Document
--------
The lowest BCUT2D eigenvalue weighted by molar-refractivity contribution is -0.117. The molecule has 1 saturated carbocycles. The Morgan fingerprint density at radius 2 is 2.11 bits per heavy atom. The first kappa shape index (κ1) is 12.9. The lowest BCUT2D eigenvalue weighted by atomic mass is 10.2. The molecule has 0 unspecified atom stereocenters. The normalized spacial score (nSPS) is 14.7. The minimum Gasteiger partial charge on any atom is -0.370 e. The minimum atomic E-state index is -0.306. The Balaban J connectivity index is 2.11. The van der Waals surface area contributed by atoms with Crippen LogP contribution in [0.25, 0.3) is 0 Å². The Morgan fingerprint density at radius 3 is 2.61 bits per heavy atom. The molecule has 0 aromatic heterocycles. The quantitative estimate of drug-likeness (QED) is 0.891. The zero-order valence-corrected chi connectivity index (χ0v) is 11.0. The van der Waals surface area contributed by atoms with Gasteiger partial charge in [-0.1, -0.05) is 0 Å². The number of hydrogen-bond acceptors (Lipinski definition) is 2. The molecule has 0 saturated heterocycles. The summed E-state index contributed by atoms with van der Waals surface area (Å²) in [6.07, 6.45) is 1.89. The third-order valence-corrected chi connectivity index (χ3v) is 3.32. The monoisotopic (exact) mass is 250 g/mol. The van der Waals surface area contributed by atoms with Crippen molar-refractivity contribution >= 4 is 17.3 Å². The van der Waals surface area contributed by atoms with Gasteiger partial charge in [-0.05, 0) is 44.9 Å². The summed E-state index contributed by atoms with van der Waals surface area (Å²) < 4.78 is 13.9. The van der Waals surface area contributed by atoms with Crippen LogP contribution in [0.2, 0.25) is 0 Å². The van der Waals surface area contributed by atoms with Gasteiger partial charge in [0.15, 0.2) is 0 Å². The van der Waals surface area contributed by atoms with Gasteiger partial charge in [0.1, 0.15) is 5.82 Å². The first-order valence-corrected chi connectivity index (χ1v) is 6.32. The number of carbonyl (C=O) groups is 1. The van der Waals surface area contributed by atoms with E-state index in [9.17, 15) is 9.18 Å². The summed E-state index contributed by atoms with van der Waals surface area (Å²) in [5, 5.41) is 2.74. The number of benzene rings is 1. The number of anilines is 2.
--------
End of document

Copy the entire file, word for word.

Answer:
The lowest BCUT2D eigenvalue weighted by molar-refractivity contribution is -0.117. The molecule has 1 saturated carbocycles. The Morgan fingerprint density at radius 2 is 2.11 bits per heavy atom. The first kappa shape index (κ1) is 12.9. The lowest BCUT2D eigenvalue weighted by atomic mass is 10.2. The molecule has 0 unspecified atom stereocenters. The normalized spacial score (nSPS) is 14.7. The minimum Gasteiger partial charge on any atom is -0.370 e. The minimum atomic E-state index is -0.306. The Balaban J connectivity index is 2.11. The van der Waals surface area contributed by atoms with Crippen LogP contribution in [0.25, 0.3) is 0 Å². The Morgan fingerprint density at radius 3 is 2.61 bits per heavy atom. The molecule has 0 aromatic heterocycles. The quantitative estimate of drug-likeness (QED) is 0.891. The zero-order valence-corrected chi connectivity index (χ0v) is 11.0. The van der Waals surface area contributed by atoms with Gasteiger partial charge in [-0.1, -0.05) is 0 Å². The number of hydrogen-bond acceptors (Lipinski definition) is 2. The molecule has 0 saturated heterocycles. The summed E-state index contributed by atoms with van der Waals surface area (Å²) in [6.07, 6.45) is 1.89. The third-order valence-corrected chi connectivity index (χ3v) is 3.32. The monoisotopic (exact) mass is 250 g/mol. The van der Waals surface area contributed by atoms with Crippen molar-refractivity contribution >= 4 is 17.3 Å². The van der Waals surface area contributed by atoms with Gasteiger partial charge in [-0.05, 0) is 44.9 Å². The summed E-state index contributed by atoms with van der Waals surface area (Å²) < 4.78 is 13.9. The van der Waals surface area contributed by atoms with Crippen LogP contribution in [0.2, 0.25) is 0 Å². The van der Waals surface area contributed by atoms with Gasteiger partial charge in [0.15, 0.2) is 0 Å². The van der Waals surface area contributed by atoms with Gasteiger partial charge in [0.1, 0.15) is 5.82 Å². The first-order valence-corrected chi connectivity index (χ1v) is 6.32. The number of carbonyl (C=O) groups is 1. The van der Waals surface area contributed by atoms with E-state index in [9.17, 15) is 9.18 Å². The summed E-state index contributed by atoms with van der Waals surface area (Å²) in [5, 5.41) is 2.74. The number of benzene rings is 1. The number of anilines is 2.